SELF-RECONFIGURATION THROUGH MODULARITY
Modularity means composed of multiple identical units called modules. The robot is made up of thousands of modules. The systems addressed here are automatically reconfiguring, and for this the hardware systems that tend to be more homogenous than heterogenous. That is the system may have different types of modules but the ratio of the number of module types to the number of modules is very low. Systems with all of these characteristics are called n-modular where n refers to the number of module types and n is small typically one or two. (e.g. a system with two types of modules is called 2-modular ).
The general philosophy is to simplify the design and construction of components while enhancing functionality and versatility through larger numbers of modules. Thus, the low heterogeneity of the system is a design leverage point getting more functionality for a given amount of design .The analog in architecture is the building of a cathedral from many simple bricks in which bricks are of few types .In nature. The analogy is complex organisms like mammals, which have billions of cells, but only hundreds of cell types.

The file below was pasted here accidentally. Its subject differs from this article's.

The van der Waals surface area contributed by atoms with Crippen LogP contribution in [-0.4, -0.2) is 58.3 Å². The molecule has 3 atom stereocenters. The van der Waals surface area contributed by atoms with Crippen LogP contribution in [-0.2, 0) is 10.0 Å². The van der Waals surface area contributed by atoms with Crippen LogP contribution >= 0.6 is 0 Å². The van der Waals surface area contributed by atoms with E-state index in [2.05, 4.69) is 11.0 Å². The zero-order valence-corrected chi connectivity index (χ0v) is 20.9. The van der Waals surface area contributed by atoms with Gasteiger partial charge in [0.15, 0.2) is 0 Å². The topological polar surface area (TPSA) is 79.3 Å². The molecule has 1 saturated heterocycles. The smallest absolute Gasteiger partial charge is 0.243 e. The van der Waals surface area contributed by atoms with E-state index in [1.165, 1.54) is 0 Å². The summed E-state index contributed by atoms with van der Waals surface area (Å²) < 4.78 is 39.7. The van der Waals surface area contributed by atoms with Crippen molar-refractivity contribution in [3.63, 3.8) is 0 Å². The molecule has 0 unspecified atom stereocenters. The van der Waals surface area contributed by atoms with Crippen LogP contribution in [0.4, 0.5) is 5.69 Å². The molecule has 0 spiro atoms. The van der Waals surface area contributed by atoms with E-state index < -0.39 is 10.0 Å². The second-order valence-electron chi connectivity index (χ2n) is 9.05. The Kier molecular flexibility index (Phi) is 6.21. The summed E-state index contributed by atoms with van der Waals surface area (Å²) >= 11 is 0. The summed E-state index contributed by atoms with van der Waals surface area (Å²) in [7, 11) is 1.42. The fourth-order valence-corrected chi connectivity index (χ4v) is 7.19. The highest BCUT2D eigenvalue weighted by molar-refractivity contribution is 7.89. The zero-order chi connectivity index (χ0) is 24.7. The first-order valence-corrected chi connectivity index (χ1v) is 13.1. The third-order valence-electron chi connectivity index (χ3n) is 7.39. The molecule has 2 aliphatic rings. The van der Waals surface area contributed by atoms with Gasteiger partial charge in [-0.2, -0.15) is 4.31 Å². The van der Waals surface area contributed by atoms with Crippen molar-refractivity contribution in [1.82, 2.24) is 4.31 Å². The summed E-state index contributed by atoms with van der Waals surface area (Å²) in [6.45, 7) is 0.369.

THE PROMISE OF N-MODULAR SYSTEMS
Versatility stems from the many ways in which modules can be connected, much like a child's Lego bricks. It can shape itself to a dog , chair or to a house by reconfiguration. The same set of modules could connect to form a robot with a few long thin arms and a long reach or one with many shorter arms that could lift heavy objects. For a typical system with hundred of modules, there are usually millions of possible configurations, which can be applied to many diverse tasks.
Modular reconfiguration robots with many modules have the ability to form a large variety of shapes to suit different tasks. Figure 2 shows robot in the form of a loop rolling over a flat terrain. Figure 3 shows an earthworm type to slither through obstacles.. Finally Figure 4 shows a spider form to stride over bumpy or hilly terrain.